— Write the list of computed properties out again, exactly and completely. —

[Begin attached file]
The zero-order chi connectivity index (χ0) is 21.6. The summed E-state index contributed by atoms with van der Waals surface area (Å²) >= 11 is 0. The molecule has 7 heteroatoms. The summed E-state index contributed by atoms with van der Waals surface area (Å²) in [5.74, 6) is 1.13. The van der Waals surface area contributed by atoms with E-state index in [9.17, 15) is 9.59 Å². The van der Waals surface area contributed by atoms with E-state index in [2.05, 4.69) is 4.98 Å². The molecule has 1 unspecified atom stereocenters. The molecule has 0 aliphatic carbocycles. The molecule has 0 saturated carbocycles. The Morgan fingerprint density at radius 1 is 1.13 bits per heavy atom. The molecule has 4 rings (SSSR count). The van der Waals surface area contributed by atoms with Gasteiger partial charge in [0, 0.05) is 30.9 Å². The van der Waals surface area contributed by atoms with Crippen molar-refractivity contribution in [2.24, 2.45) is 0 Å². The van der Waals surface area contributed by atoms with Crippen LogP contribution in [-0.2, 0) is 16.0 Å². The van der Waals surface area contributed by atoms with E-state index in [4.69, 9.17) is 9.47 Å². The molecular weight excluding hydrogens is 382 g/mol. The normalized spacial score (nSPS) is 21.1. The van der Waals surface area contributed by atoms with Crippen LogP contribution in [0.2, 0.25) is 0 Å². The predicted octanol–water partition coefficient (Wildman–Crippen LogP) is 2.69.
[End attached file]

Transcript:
The zero-order chi connectivity index (χ0) is 21.6. The summed E-state index contributed by atoms with van der Waals surface area (Å²) >= 11 is 0. The molecule has 7 heteroatoms. The summed E-state index contributed by atoms with van der Waals surface area (Å²) in [5.74, 6) is 1.13. The van der Waals surface area contributed by atoms with E-state index in [9.17, 15) is 9.59 Å². The van der Waals surface area contributed by atoms with E-state index in [2.05, 4.69) is 4.98 Å². The molecule has 1 unspecified atom stereocenters. The molecule has 0 aliphatic carbocycles. The molecule has 0 saturated carbocycles. The Morgan fingerprint density at radius 1 is 1.13 bits per heavy atom. The molecule has 4 rings (SSSR count). The van der Waals surface area contributed by atoms with Gasteiger partial charge in [0, 0.05) is 30.9 Å². The van der Waals surface area contributed by atoms with Crippen molar-refractivity contribution in [2.24, 2.45) is 0 Å². The van der Waals surface area contributed by atoms with Crippen LogP contribution in [-0.2, 0) is 16.0 Å². The van der Waals surface area contributed by atoms with E-state index in [4.69, 9.17) is 9.47 Å². The molecular weight excluding hydrogens is 382 g/mol. The normalized spacial score (nSPS) is 21.1. The van der Waals surface area contributed by atoms with Crippen LogP contribution in [0.2, 0.25) is 0 Å². The predicted octanol–water partition coefficient (Wildman–Crippen LogP) is 2.69.